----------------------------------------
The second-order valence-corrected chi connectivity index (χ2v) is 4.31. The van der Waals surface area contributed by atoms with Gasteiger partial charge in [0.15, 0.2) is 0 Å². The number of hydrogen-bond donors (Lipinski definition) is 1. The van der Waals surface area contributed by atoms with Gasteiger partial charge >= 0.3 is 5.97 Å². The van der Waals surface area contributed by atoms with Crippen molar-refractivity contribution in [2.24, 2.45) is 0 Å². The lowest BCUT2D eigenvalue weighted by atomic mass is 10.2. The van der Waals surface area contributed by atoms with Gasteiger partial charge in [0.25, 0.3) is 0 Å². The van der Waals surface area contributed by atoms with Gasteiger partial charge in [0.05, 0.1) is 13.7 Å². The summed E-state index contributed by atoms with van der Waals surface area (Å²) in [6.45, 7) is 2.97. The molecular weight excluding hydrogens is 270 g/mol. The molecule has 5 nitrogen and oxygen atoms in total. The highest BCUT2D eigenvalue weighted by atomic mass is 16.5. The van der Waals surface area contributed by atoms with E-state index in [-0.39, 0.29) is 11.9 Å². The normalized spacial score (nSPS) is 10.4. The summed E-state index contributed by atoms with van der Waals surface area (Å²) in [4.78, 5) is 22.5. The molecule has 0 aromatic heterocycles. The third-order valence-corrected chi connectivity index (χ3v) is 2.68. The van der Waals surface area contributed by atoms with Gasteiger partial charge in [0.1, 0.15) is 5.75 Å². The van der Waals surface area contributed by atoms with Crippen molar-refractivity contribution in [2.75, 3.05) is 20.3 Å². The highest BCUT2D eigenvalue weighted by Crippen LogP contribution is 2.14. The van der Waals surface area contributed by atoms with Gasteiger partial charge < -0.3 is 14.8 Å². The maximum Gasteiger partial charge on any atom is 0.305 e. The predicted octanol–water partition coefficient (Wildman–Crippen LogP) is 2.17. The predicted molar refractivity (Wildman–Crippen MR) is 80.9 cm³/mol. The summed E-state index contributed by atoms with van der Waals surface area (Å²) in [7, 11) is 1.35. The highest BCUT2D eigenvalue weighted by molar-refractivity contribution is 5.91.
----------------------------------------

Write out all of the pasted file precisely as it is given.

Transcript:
The second-order valence-corrected chi connectivity index (χ2v) is 4.31. The van der Waals surface area contributed by atoms with Gasteiger partial charge in [0.15, 0.2) is 0 Å². The number of hydrogen-bond donors (Lipinski definition) is 1. The van der Waals surface area contributed by atoms with Gasteiger partial charge >= 0.3 is 5.97 Å². The van der Waals surface area contributed by atoms with Crippen molar-refractivity contribution in [2.24, 2.45) is 0 Å². The lowest BCUT2D eigenvalue weighted by atomic mass is 10.2. The van der Waals surface area contributed by atoms with Gasteiger partial charge in [0.25, 0.3) is 0 Å². The van der Waals surface area contributed by atoms with Gasteiger partial charge in [0.05, 0.1) is 13.7 Å². The summed E-state index contributed by atoms with van der Waals surface area (Å²) in [6.45, 7) is 2.97. The molecular weight excluding hydrogens is 270 g/mol. The molecule has 5 nitrogen and oxygen atoms in total. The highest BCUT2D eigenvalue weighted by atomic mass is 16.5. The van der Waals surface area contributed by atoms with E-state index in [-0.39, 0.29) is 11.9 Å². The normalized spacial score (nSPS) is 10.4. The summed E-state index contributed by atoms with van der Waals surface area (Å²) in [4.78, 5) is 22.5. The molecule has 0 aromatic heterocycles. The third-order valence-corrected chi connectivity index (χ3v) is 2.68. The van der Waals surface area contributed by atoms with Gasteiger partial charge in [0.1, 0.15) is 5.75 Å². The van der Waals surface area contributed by atoms with Crippen molar-refractivity contribution in [2.75, 3.05) is 20.3 Å². The highest BCUT2D eigenvalue weighted by Crippen LogP contribution is 2.14. The van der Waals surface area contributed by atoms with Gasteiger partial charge < -0.3 is 14.8 Å². The maximum Gasteiger partial charge on any atom is 0.305 e. The predicted octanol–water partition coefficient (Wildman–Crippen LogP) is 2.17. The predicted molar refractivity (Wildman–Crippen MR) is 80.9 cm³/mol. The summed E-state index contributed by atoms with van der Waals surface area (Å²) in [7, 11) is 1.35. The highest BCUT2D eigenvalue weighted by molar-refractivity contribution is 5.91.